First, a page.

Video: Spike Lee Compares Georgia Abortion Battle to Montgomery Bus Boycott

CANNES, FRANCE - MAY 14: Director Spike Lee attends the screening of 'BlacKkKlansman' during the 71st annual Cannes Film Festival at Palais des Festivals on May 14, 2018 in Cannes, France. (Photo by Emma McIntyre/Getty Images)
Emma McIntyre/Getty Images

Director Spike Lee has joined the slowly growing chorus of celebrities calling for Hollywood studios to pull their productions from Georgia over a state law that would ban abortions as early as six weeks, upon detection of a fetal heartbeat.

“They got to shut it down, you know?” Spike Lee said on the red carpet for Denzel Washington’s AFI Lifetime Achievement tribute Thursday. “I’m sorry — I’m not sorry — but I know it’s going to affect people’s livelihood, but that’s how things change.”

“There were black bus drivers in Montgomery and they were effective by the boycott but so be it,” the BlacKkKlansman helmer said, seemingly comparing the seminal Civil Rights Movement-era protest that lasted from December 1955 to December 1956 to the current debate over abortion brewing in a handful of states.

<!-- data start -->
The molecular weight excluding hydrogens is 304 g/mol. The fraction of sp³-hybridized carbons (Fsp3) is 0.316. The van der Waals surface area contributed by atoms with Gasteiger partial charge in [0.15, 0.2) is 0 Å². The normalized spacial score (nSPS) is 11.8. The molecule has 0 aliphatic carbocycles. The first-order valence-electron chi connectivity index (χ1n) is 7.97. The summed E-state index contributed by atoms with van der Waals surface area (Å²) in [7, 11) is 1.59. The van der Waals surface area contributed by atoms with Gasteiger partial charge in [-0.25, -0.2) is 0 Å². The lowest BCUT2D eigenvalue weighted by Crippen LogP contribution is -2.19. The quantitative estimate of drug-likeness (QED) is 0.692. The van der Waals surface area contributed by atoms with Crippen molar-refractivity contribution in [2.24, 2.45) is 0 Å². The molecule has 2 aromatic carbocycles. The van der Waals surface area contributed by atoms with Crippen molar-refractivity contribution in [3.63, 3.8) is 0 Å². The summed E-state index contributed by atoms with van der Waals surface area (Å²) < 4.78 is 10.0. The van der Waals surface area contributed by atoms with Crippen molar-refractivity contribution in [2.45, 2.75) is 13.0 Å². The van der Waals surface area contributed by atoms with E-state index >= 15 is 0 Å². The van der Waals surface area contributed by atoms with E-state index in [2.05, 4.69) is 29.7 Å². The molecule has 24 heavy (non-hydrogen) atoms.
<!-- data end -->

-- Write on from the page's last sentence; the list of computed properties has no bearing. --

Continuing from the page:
Most of the Hollywood studios that have commented on the George abortion law — including AMC, Disney, Netflix, WarnerMedia; the parent company of CNN, HBO, and TNT — have said they’re waiting to see if the Living Infants Fairness and Equality (LIFE) Act actually takes effect next year, or if the courts will block it.

The state’s “heartbeat” law is set to take effect on Jan. 1, 2020. But the ACLU and other organizations are mounting a legal fight to have the law blocked by a judge.

To date, no major studio has pulled production from the state, which has become known as the “Hollywood of the South” due to its tax incentives for filming. Actors like Alyssa Milano have called for a “sex strike” to fight the law, while pop star Miley Cyrus is partnering with Planned Parenthood and fashion house Marc Jacobs to sell “Don’t Fuck With My Freedom” hoodies, with 100% of the proceeds going to the abortion giant.

The Associated Press contributed to this report. 

Follow Jerome Hudson on Twitter @jeromeehudson

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